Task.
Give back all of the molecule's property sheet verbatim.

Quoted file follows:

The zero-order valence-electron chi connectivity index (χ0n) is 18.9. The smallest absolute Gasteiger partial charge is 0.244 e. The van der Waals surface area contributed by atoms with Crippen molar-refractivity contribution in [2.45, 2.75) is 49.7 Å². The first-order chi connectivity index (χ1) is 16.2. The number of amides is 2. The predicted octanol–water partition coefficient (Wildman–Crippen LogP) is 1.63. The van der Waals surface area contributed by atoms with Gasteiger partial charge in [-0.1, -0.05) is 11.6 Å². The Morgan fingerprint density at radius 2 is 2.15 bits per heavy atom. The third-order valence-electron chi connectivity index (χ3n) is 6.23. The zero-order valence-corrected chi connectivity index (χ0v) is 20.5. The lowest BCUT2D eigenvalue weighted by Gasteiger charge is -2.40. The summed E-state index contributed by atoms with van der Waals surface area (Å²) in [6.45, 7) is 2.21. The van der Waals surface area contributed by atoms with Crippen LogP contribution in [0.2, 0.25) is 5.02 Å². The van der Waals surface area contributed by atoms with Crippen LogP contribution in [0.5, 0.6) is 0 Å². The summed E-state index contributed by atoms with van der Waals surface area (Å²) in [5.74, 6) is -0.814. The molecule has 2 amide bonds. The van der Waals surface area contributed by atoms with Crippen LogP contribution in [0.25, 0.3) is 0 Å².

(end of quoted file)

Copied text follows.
The zero-order valence-electron chi connectivity index (χ0n) is 18.9. The smallest absolute Gasteiger partial charge is 0.244 e. The van der Waals surface area contributed by atoms with Crippen molar-refractivity contribution in [2.45, 2.75) is 49.7 Å². The first-order chi connectivity index (χ1) is 16.2. The number of amides is 2. The predicted octanol–water partition coefficient (Wildman–Crippen LogP) is 1.63. The van der Waals surface area contributed by atoms with Gasteiger partial charge in [-0.1, -0.05) is 11.6 Å². The Morgan fingerprint density at radius 2 is 2.15 bits per heavy atom. The third-order valence-electron chi connectivity index (χ3n) is 6.23. The zero-order valence-corrected chi connectivity index (χ0v) is 20.5. The lowest BCUT2D eigenvalue weighted by Gasteiger charge is -2.40. The summed E-state index contributed by atoms with van der Waals surface area (Å²) in [6.45, 7) is 2.21. The van der Waals surface area contributed by atoms with Crippen LogP contribution in [0.2, 0.25) is 5.02 Å². The van der Waals surface area contributed by atoms with Crippen LogP contribution in [0.5, 0.6) is 0 Å². The summed E-state index contributed by atoms with van der Waals surface area (Å²) in [5.74, 6) is -0.814. The molecule has 2 amide bonds. The van der Waals surface area contributed by atoms with Crippen LogP contribution in [0.25, 0.3) is 0 Å².